The BBC has warned English football fans not to dress as crusaders when attending the Euro 2016 tournament this summer as they might cause offence to Muslims.
Posing the question: “Is it wrong to dress as a crusader for an England match?” the answer appears to be a resounding “yes”.
“Crusaders were the perpetrators of violent attacks across Europe and the Middle East on Muslims, Jews and pagans,” the website intones, suggesting that fans may simply want to don the English flag instead, as “this has nothing to do with crusaders or what they stood for”.
And although it can’t help musing: “The English flag used to have connotations with far-right nationalism,” it is forced to concede that: “Today the flag is flown by local authorities and individuals in a purely patriotic sense.”
Digging deeper into the history of the crusades, the website depicts crusaders as “wading ankle deep in blood, killing civilians and resorting to cannibalism,” although it admits that accounts of such actions “may have [been] exaggerated,” while a source is cited describing the leader of the Muslim forces, Nur ed-Din as “a just prince, valiant and wise, and according to the traditions of his race, a religious man”.
Breezing past the fact that the Christian Holy Roman Empire was “losing territory to Muslim Turks in the East,” the website recounts the history of the crusades in terms depicting the Christian forces as the equivalent of today’s Islamic State: religion-crazed extremists who ravaged the Middle East in an attempt to win favour in heaven.
The English king Richard the First, we are told, slayed his captives while his forces “massacred” the people of Constantinople and plundered the city.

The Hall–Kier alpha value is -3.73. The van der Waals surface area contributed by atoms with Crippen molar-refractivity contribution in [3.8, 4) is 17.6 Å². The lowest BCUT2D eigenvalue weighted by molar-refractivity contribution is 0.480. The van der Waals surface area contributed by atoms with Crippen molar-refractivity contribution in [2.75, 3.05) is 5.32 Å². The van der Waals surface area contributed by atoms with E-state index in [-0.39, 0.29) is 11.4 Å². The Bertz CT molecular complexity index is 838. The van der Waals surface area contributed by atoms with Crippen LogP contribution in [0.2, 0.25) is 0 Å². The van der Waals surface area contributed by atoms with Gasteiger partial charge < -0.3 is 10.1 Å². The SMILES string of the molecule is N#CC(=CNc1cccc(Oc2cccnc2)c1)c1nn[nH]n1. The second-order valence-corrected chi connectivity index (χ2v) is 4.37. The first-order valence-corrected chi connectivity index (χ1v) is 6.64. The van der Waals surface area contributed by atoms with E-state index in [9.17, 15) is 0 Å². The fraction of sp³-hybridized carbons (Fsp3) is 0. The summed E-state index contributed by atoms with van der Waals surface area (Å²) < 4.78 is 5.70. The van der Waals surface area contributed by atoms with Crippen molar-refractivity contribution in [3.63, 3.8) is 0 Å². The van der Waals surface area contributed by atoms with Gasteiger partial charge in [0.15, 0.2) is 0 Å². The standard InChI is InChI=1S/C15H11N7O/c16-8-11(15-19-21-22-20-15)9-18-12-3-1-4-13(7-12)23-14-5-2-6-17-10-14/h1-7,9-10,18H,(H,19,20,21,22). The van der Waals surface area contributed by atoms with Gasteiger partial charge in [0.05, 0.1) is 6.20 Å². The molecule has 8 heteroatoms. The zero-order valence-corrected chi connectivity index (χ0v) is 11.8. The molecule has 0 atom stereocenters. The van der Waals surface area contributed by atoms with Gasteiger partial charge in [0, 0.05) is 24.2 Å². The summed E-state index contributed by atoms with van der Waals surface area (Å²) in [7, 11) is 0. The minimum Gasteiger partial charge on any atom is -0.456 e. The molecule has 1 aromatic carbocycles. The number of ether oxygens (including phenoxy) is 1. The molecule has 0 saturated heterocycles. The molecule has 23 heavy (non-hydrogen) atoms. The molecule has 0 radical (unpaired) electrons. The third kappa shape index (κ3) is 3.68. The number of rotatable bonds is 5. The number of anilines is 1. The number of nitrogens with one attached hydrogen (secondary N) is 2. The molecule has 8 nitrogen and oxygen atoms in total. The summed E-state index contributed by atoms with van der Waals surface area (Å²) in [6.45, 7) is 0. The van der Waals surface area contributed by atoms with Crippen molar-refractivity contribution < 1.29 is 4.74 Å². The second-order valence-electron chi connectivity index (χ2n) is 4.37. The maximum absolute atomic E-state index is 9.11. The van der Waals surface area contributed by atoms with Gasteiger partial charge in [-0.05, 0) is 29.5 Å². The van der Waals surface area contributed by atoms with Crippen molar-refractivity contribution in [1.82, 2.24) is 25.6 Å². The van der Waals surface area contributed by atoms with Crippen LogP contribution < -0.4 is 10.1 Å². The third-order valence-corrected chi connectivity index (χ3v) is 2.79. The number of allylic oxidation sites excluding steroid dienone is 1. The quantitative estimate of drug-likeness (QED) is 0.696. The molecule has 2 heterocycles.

The website then goes on to ask three members of the public whether they would dress up as a crusader at a football match. One would as “the costumes are very over-the-top and clearly in the realms of fancy dress,” but the others wouldn’t.
David from Hounslow said: “If I know that something offends others but I am involved with them in a joint activity then it is probably a good idea to moderate or stop what is giving offence. The potent symbolism of the crusader outfit takes the issue beyond the world of just a bit of fun.”
And Amin from London chips in: “I have some reservations due to the bloody history of the crusades. Yes, it’s a part of history, but we need to move on. Conquest and pillage in the name of Christianity isn’t exactly a positive reminder of our history and not something we should really be celebrating.”
A spokesman for the BBC insisted that the iWonder website doesn’t take a view on any topic. “iWonder guides are not the BBC passing judgement, they cover a huge range of topics and are designed to ask questions which encourage debate. In this instance, the users were given the opportunity to express their own views by voting on the topic,” he told The Times.
But the Council for the Advancement of Arab-British Understanding (Caabu) has suggested that fans take heed of the BBC’s warning and leave the crusader costumes behind when travelling to France for the tournament this summer.
Chris Doyle, director of Caabu, said the word “crusade” has powerful negative connotations in the Arab world, which could potentially open fans up to being targeted by extremists.
“I would hope Muslims do not take offence but there may well be people who do. They may present themselves as more of a target to any extremist,” he said.
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